Something I learned a long time ago that has served me well over the years when dealing with noise issues:
1 - Draw *complete* circuits.

You are not drawing a complete circuit. You are drawing a wire going into the box and imagining that there is a return path but you have failed to include it in your drawing.

Imagine a light bulb connected by 2 wires to a battery. We have a complete circuit including return path. The bulb lights.

Now imagine placing the light bulb inside of the faraday shield and bonding *both* of the wires to the shield on their way in. Will the bulb light? Why or why not?

What happens if we bond one of the wires to the shield?

4. Jun 30, 2015

### goodphy

Apparently making closed loop is enough to get the circuit work in first order analysis as you said. But I'm dealing with high voltage experiment in which discharge pulse occurs for ~400 ns in single cycle, I think I need make system quickly response as much as possible.

Thus you have a point that closed loop eventually work to flow current But in this case, without hole, do you think current has to take a longer time for finding a way to get inside (or from inside to outside) compared with case that there is hole near contact points?

My most concern is how to make system faster to deal with transient voltage.

5. Jun 30, 2015

### the_emi_guy

goodphy,
You have not really described what you are trying to accomplish. Are you trying to transfer a pulse into the faraday cage?

6. Jun 30, 2015

### goodphy

We have metal box (Faraday cage) in which discharge circuits are installed. There are thyratron as fast electrical switch and capacitor as a storing energy to discharge. We have grounded this metal box for discharge current to safely escape to ground for safety in a way told in the attached image. Yes these two red wires are actually ground wires.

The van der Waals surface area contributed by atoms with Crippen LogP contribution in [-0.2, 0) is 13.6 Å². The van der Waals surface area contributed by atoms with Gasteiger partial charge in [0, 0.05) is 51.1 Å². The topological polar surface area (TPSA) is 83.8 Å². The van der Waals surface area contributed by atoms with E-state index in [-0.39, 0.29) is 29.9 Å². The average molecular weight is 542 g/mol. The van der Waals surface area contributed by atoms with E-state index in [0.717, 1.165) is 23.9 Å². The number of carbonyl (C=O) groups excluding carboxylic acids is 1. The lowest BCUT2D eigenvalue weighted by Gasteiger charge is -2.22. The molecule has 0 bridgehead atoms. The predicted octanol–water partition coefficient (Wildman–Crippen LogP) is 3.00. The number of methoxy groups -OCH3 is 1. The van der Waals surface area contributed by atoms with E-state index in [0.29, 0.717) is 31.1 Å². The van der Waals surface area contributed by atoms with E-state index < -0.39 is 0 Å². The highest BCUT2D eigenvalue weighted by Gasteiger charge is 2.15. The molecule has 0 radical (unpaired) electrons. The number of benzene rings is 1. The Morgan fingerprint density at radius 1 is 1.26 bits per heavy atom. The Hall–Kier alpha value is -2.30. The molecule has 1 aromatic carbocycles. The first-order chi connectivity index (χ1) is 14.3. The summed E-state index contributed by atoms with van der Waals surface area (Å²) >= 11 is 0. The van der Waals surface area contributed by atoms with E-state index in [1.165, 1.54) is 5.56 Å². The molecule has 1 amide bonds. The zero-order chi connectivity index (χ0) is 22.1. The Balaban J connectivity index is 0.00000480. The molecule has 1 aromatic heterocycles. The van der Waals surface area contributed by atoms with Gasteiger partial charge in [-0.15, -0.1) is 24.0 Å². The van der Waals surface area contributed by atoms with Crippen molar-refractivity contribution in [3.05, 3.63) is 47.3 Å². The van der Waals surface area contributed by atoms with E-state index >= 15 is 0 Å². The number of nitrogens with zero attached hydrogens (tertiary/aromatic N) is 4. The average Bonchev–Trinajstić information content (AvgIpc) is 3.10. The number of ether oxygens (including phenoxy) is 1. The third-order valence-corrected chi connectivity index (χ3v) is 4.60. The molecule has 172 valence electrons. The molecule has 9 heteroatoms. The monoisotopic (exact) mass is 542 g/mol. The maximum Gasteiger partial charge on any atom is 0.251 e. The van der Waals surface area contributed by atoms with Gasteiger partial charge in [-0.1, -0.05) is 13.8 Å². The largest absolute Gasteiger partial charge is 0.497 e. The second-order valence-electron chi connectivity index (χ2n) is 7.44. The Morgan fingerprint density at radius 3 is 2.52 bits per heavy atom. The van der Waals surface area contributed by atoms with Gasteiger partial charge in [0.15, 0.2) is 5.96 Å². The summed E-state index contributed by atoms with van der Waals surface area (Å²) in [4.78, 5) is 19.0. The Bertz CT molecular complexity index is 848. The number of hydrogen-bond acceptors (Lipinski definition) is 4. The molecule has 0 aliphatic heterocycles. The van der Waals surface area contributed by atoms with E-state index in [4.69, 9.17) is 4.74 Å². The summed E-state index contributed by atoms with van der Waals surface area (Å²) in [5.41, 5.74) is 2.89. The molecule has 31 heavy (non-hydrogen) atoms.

I've always curious this is really good connection geometry as transient current can overpass the shield instead of direct flowing between two wires..

7. Jun 30, 2015

### the_emi_guy

goodphy,
So you are trying to transfer this pulse out of the cage?

8. Jun 30, 2015

### goodphy

Hello.

Basically, I think yes.

9. Jun 30, 2015

### the_emi_guy

goodphy,
You are not sure?

How high is the voltage?

10. Jun 30, 2015

### goodphy

Voltage is about 30 kV. What I'm was sure is the role of the ground of the discharge metal box. I'd said that this would be possible escaping route for discharge current, which means this ground is carrying current. But I also had another thought that current would choose to go toward capacitor instead of earth when I replied to you. In this case ground only gives us reference potential for discharge and prevent the box from floating in voltage.

Just right now, I found old data measuring current through the ground wire using current transformer and yes, certainly current is flowing to the ground. Then the current must quick flow to the earth as much as possible for safety.

11. Jun 30, 2015

### the_emi_guy

goodphy,
If you are discharging a 30kV capacitor, current is leaving one terminal of the capacitor, going through the thyratron switch, then eventually returning to the other end of the capacitor. This is your circuit. You need to diagram this complete circuit including where you what this current to go before it returns back to the capacitor.

Draw *complete* circuits.